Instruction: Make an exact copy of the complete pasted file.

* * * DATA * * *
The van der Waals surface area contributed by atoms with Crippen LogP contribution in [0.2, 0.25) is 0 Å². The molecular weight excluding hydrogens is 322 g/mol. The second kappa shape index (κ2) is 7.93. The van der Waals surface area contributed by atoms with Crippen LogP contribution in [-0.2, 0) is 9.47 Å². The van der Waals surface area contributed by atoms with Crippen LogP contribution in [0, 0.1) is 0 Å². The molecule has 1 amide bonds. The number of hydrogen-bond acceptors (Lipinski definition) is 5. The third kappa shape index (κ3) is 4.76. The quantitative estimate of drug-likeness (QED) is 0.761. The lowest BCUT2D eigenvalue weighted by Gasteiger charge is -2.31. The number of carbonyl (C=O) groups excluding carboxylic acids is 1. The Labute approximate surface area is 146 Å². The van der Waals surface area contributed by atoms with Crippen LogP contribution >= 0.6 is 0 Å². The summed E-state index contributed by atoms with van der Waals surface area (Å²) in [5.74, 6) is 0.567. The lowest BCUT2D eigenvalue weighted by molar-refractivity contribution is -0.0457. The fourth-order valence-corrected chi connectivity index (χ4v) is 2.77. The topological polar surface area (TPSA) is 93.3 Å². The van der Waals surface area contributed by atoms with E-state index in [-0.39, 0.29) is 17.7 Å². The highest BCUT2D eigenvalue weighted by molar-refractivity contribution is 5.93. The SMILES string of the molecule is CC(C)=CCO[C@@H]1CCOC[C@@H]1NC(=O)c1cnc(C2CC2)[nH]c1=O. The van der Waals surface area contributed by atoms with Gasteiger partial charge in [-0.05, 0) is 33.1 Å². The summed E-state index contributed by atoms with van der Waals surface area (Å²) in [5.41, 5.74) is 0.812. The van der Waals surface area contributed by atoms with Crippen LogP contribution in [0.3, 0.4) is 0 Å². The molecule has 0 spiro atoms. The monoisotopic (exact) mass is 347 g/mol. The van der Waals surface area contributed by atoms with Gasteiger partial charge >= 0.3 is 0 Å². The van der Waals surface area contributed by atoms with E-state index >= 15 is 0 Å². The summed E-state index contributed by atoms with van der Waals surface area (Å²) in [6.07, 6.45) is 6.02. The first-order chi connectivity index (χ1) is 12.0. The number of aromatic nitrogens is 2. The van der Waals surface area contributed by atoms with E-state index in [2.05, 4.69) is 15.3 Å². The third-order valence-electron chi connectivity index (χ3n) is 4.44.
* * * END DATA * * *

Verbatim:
The van der Waals surface area contributed by atoms with Crippen LogP contribution in [0.2, 0.25) is 0 Å². The molecular weight excluding hydrogens is 322 g/mol. The second kappa shape index (κ2) is 7.93. The van der Waals surface area contributed by atoms with Crippen LogP contribution in [-0.2, 0) is 9.47 Å². The van der Waals surface area contributed by atoms with Crippen LogP contribution in [0, 0.1) is 0 Å². The molecule has 1 amide bonds. The number of hydrogen-bond acceptors (Lipinski definition) is 5. The third kappa shape index (κ3) is 4.76. The quantitative estimate of drug-likeness (QED) is 0.761. The lowest BCUT2D eigenvalue weighted by Gasteiger charge is -2.31. The number of carbonyl (C=O) groups excluding carboxylic acids is 1. The Labute approximate surface area is 146 Å². The van der Waals surface area contributed by atoms with Crippen LogP contribution >= 0.6 is 0 Å². The summed E-state index contributed by atoms with van der Waals surface area (Å²) in [5.74, 6) is 0.567. The lowest BCUT2D eigenvalue weighted by molar-refractivity contribution is -0.0457. The fourth-order valence-corrected chi connectivity index (χ4v) is 2.77. The topological polar surface area (TPSA) is 93.3 Å². The van der Waals surface area contributed by atoms with E-state index in [-0.39, 0.29) is 17.7 Å². The highest BCUT2D eigenvalue weighted by molar-refractivity contribution is 5.93. The SMILES string of the molecule is CC(C)=CCO[C@@H]1CCOC[C@@H]1NC(=O)c1cnc(C2CC2)[nH]c1=O. The van der Waals surface area contributed by atoms with Gasteiger partial charge in [-0.05, 0) is 33.1 Å². The summed E-state index contributed by atoms with van der Waals surface area (Å²) in [5.41, 5.74) is 0.812. The van der Waals surface area contributed by atoms with Crippen LogP contribution in [0.3, 0.4) is 0 Å². The molecule has 0 spiro atoms. The monoisotopic (exact) mass is 347 g/mol. The van der Waals surface area contributed by atoms with Gasteiger partial charge >= 0.3 is 0 Å². The van der Waals surface area contributed by atoms with E-state index >= 15 is 0 Å². The summed E-state index contributed by atoms with van der Waals surface area (Å²) in [6.07, 6.45) is 6.02. The first-order chi connectivity index (χ1) is 12.0. The number of aromatic nitrogens is 2. The van der Waals surface area contributed by atoms with E-state index in [2.05, 4.69) is 15.3 Å². The third-order valence-electron chi connectivity index (χ3n) is 4.44.